Nebraska paper1

Nebraska in particular has a problem with “short maxing.” This occurs when an offender is given a relatively short sentence, and most to all of the sentence is served behind bars. Given the brevity of the sentence, when it abruptly terminates, the offender is quickly released back onto the streets. The average “short max” offenders are usually not eligible for release until three months after the start of their sentence, though the average length-of-sentence is only 4.8 months.18 This typically offers too little time for effective rehabilitation services to be rendered, especially given the significant time it takes prison systems to classify and assess inmates to determine what level of custody and type of services they need.

There is a two-fold solution to fixing the problem of “short maxes” and offenders “maxing out” in general. First, legislators should permit parole reviews to be conducted shortly after an individual enters a facility, allowing rehabilitation to begin in earnest when a release decision is made. Second, legislators should consider creating a “carve out” for longer sentences; a period of time that the offender must serve on post-release community supervision. ALEC has also adopted a model policy to address this.19

Nebraska spends over $11 million per year on housing “short max” offenders.20 While some of these individuals are not suitable for community supervision, many are at appropriate risk levels. Further, simply releasing offenders without even a modicum of treatment or supervision upon release fails to address the criminogenic risk factors that contributed to their initial offending, leaving the public having paid for confinement but with no greater safety after the offender is released.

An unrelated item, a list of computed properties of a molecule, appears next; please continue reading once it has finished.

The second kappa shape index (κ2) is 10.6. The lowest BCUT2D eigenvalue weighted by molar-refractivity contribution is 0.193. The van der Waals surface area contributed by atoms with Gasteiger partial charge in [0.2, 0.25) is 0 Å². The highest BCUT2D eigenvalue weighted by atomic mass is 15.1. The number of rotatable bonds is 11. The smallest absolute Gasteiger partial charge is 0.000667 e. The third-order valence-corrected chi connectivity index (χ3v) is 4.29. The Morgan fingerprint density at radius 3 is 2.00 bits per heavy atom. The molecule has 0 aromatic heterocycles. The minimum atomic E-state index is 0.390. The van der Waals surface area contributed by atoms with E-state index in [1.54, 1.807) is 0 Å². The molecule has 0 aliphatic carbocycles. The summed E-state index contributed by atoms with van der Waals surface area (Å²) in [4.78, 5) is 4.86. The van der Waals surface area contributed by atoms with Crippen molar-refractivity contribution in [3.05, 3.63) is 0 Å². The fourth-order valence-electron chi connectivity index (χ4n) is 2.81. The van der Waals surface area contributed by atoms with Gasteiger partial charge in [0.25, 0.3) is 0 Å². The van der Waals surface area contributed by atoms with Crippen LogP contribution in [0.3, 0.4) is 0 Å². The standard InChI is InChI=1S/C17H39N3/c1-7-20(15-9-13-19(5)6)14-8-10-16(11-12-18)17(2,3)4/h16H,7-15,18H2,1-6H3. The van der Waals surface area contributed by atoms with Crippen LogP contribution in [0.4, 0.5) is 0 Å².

End Direct Release from Administrative Segregation

Administrative segregation, colloquially known as solitary confinement or simply “solitary,” is a valuable tool for prison administrators. It allows inmates who present a clear and present threat to their peers to be isolated, and even offers a brief reprieve for an inmate who might be in danger. Unfortunately, the ease of use often leads to overuse, which is problematic in its own right.

Nebraska is reportedly one of the most frequent users of administrative segregation, housing nearly 19 percent in such conditions during a recent period of analysis.21 While administrative segregation is necessary, it is inefficient for housing inmates and perhaps exacerbates preexisting mental illness.22 Worse, inmates who “max out” while in administrative segregation are released into society in short order. One must ask, how are inmates who cannot be trusted amongst a prison’s general population to be trusted in society only a few days later?23

Legislators can better ensure public safety by instituting graduated release programs that segue the inmate back into the general inmate population (and any rehabilitative programming on offer) before their release.

Record Sealing

While LB 932 positively contributed to an ex-offender’s ability to find gainful employment after incarceration, their record may harm their employment prospects long after their sentence (and risk to society) has expired. While Nebraska is to be lauded for its stewardship of confidential juvenile records, there remains work to be done in sealing adult records that have long outlived their usefulness.

The Unicameral should consider enacting a series of graduated periods in which individuals—so long as they have not reoffended in the interim or been revoked from probation or parole—can seek to have to their records sealed from the public. This could be structured as 3 years for most misdemeanors, 5 years for Class I and W misdemeanors, 7 years for a Felony Class IV, 10 years for a Felony Class III and IIIA, and progressively longer periods before the individual can seek sealing.

This would be different from the existing set aside law in that it would not be limited to those who received probation rather than any term of incarceration. Additionally, unlike a set aside, an order of nondisclosure would, as it does in Texas, seal the original conviction, except to judges, law enforcement, prosecutors, and certain other state entities identified in statute. The set aside in Nebraska is a less useful remedy because the original conviction remains public along with a notation that a set aside was granted.